Well, here we are, officially over a month into when our sense of ‘normal’ changed as we knew it. We in the U.S. were the just the latest country to fall victim to the growing pandemic of COVID-19, forcing schools to close and businesses to shut down in an effort to contain the spread. Teleworking has become the standard for those fortunate to still be employed, while countless others have been laid off and forced to collect unemployment to try and stay afloat. The healthcare system has found itself completely overwhelmed, and those still working at places deemed essential businesses go to work in the service of others while fearing for their own health and safety. Social distancing has been met with mixed results, while going to school from our dining room table with a set of headphones on in a Zoom meeting with classmates and teachers has redefined the classroom. All of our distinct work-school-personal worlds have collided with each other into one in a frantically quick pace that seemingly felt like overnight, forcing people to find ways to have to quickly adjust to make it work with few options available.
With the chaos of constant adjustment occurring, it would be fair and completely normal to feel overwhelmed and find yourself searching, no, longing, for a sense of normalcy. The uncertainty of just how long this new normal will continue, how the economy will recover, who will be impacted the worst, (and likely in the minds of parents, how much longer do I have to keep being my child’s teacher because I have no more patience for this!) has people feeling more on edge and fearful in today’s reality. I routinely have my clients (all seeing me via teletherapy currently) ask “When do you think things will get back to normal?” and “When do you think this will all be over?” To them I say, I believe our sense of what’s normal will forever be redefined, and I have absolutely no idea how long COVID-19 will continue. My guess is as good as there’s. Despite the chaos of the new normal which includes daily press briefings, news reports of rising numbers of the sick and the dying, switching to curbside or delivered groceries, to getting used to our pets and kids interrupting Zoom meetings (and getting to work in pjs which let’s be real, we all secretly like that one), there is still beauty around us. We have the opportunity to find a renewed sense of connection to not just each other, but also the natural world which surrounds us each day and yet goes largely unnoticed in the daily hustle of life. Not until now.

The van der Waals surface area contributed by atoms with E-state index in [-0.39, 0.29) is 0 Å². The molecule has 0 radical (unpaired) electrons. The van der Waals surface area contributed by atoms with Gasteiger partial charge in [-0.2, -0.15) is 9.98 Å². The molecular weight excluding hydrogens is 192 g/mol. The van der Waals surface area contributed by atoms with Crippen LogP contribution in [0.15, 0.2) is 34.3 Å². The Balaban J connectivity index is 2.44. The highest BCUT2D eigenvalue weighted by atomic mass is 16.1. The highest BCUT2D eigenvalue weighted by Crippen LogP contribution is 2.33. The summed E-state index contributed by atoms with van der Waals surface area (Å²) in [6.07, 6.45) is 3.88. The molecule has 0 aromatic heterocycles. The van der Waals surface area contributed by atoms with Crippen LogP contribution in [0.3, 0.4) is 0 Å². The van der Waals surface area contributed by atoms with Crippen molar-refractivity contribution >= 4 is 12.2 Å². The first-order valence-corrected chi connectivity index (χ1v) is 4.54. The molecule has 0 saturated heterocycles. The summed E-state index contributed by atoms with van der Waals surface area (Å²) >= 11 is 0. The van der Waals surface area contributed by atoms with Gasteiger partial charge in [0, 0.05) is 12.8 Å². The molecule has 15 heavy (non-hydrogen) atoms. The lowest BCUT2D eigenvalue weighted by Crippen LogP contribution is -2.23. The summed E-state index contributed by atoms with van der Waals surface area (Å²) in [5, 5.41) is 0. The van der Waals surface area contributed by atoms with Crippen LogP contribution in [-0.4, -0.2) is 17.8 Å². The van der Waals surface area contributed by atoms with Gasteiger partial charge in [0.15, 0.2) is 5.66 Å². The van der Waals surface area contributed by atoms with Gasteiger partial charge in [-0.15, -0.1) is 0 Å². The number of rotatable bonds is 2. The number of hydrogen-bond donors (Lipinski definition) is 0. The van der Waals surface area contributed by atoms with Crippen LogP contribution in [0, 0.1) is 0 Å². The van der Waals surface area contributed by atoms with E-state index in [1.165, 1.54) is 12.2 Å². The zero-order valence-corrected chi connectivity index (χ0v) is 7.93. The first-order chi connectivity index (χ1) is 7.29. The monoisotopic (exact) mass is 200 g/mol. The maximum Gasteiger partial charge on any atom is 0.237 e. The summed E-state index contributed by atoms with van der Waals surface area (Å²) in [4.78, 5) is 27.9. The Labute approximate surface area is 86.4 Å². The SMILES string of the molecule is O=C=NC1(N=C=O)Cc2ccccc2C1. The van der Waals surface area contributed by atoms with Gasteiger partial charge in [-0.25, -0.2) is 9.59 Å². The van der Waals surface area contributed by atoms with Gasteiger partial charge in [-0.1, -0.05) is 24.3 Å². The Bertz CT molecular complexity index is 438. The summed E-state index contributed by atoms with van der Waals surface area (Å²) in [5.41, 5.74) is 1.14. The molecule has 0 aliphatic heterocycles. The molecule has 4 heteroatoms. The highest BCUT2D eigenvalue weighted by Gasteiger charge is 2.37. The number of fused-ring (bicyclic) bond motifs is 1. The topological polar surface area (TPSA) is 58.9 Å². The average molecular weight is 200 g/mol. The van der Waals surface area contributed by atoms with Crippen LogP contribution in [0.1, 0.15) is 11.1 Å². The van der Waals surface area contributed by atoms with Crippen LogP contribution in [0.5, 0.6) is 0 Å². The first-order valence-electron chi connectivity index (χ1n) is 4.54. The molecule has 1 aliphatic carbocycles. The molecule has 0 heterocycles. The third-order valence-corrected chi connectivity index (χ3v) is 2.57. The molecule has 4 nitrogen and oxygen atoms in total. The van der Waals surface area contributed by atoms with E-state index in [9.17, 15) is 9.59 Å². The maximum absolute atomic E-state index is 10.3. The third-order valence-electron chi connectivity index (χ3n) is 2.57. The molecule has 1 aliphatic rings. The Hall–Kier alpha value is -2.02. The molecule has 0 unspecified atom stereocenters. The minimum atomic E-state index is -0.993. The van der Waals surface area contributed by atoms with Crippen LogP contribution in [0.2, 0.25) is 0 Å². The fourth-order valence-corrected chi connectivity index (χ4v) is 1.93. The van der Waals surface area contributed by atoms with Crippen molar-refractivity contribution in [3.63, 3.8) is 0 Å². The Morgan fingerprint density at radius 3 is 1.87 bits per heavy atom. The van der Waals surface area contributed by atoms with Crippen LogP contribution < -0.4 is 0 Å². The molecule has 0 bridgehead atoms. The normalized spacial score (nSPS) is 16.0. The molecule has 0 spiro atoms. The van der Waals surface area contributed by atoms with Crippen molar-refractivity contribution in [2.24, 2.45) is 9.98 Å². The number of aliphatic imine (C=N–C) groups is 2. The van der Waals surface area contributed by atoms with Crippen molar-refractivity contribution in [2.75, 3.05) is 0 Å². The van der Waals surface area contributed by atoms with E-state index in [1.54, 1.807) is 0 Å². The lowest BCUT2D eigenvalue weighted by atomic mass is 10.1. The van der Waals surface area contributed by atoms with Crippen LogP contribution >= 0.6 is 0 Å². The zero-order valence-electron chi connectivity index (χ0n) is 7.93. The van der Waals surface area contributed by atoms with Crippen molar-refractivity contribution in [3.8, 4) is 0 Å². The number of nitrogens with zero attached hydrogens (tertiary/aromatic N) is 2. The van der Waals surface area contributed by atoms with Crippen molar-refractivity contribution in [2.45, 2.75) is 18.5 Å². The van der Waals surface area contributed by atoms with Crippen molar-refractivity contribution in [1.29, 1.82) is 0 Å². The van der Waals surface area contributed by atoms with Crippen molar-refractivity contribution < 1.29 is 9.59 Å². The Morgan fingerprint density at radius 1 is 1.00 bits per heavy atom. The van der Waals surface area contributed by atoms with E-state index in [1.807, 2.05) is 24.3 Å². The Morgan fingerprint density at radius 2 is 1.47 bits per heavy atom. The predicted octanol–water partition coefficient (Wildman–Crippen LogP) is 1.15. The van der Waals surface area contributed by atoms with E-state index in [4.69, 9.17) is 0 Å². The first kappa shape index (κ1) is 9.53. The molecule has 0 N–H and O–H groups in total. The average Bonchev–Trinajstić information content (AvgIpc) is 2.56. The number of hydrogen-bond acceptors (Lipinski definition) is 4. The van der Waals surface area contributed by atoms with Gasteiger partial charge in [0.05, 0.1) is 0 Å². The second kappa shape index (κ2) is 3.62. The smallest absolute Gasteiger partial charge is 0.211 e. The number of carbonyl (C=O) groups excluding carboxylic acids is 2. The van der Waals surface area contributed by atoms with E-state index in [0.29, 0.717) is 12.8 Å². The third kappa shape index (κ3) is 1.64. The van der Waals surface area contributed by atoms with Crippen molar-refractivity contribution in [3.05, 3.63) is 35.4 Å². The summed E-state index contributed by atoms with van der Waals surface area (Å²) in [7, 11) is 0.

With stay-at home orders in place for nearly all of us, states have largely recognized the continued importance of physical activity and allow for time to be spent outside for exercise so long as proper social distancing protocols are followed. Most of us have been finding that the daily walk we engage in now or the chance we get to take a break and play outside briefly with our kids is met with gratitude and newfound appreciation. It’s a moment to breathe and reset our psyche that we may not have had otherwise under “normal” circumstances. If you have not already, starting today make a daily practice of engaging in an activity such as meditation to slow and calm your mind. Taking opportunities to engage in mindfulness activities that engage the senses can aid in bringing more relaxation to a stressful time and give you an opportunity to feel grounded and centered again. Take stock of your priorities and give your energy to those responsibilities and people that need you the most. The tasks that can wait for another day when you have more energy and time to give your maximum potential, truly set aside. They aren’t going anywhere. Let’s face it, we aren’t going anywhere either for now. While we can’t control the big picture of COVID-19, we can all hold ourselves accountable for the small parts that we play in getting through this together. In finding ways to embrace moments of peace, we give ourselves more opportunities to reset from the stress we encounter and permission to access our kinder, more patient selves. The more we do that for ourselves, the more we help those around us engage in those same restorative practices.
We have a unique opportunity in front of us to re-prioritize not just what matters in our lives, but also who it is that matters. If you noticed that somewhere along the way that while living your life, you lost yourself, now is the time to reconnect with that person. Engage in self-care, take up a new hobby, start a healthy eating and exercise regimen, schedule some Zoom ‘happy hours’ with friends and family to stay connected, and give yourself permission to awaken to your best self.